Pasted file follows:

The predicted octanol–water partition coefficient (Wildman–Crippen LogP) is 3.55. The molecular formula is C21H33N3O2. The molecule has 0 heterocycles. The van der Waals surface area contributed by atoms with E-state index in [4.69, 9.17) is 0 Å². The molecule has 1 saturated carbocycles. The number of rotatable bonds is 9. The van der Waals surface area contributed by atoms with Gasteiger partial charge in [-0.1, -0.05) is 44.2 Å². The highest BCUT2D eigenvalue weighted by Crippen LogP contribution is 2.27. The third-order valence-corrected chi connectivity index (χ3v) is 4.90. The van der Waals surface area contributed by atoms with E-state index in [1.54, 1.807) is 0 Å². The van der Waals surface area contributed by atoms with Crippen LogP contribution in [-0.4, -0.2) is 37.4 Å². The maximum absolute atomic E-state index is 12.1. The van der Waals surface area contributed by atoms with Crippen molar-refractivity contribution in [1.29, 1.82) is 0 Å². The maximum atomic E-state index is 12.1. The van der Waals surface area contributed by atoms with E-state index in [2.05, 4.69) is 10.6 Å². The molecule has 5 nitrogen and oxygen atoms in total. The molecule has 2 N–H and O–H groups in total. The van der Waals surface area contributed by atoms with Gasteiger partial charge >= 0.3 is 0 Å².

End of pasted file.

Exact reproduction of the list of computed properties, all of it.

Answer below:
The predicted octanol–water partition coefficient (Wildman–Crippen LogP) is 3.55. The molecular formula is C21H33N3O2. The molecule has 0 heterocycles. The van der Waals surface area contributed by atoms with E-state index in [4.69, 9.17) is 0 Å². The molecule has 1 saturated carbocycles. The number of rotatable bonds is 9. The van der Waals surface area contributed by atoms with Gasteiger partial charge in [-0.1, -0.05) is 44.2 Å². The highest BCUT2D eigenvalue weighted by Crippen LogP contribution is 2.27. The third-order valence-corrected chi connectivity index (χ3v) is 4.90. The van der Waals surface area contributed by atoms with E-state index in [1.54, 1.807) is 0 Å². The van der Waals surface area contributed by atoms with Crippen LogP contribution in [-0.4, -0.2) is 37.4 Å². The maximum absolute atomic E-state index is 12.1. The van der Waals surface area contributed by atoms with Crippen molar-refractivity contribution in [1.29, 1.82) is 0 Å². The maximum atomic E-state index is 12.1. The van der Waals surface area contributed by atoms with E-state index in [2.05, 4.69) is 10.6 Å². The molecule has 5 nitrogen and oxygen atoms in total. The molecule has 2 N–H and O–H groups in total. The van der Waals surface area contributed by atoms with Gasteiger partial charge >= 0.3 is 0 Å².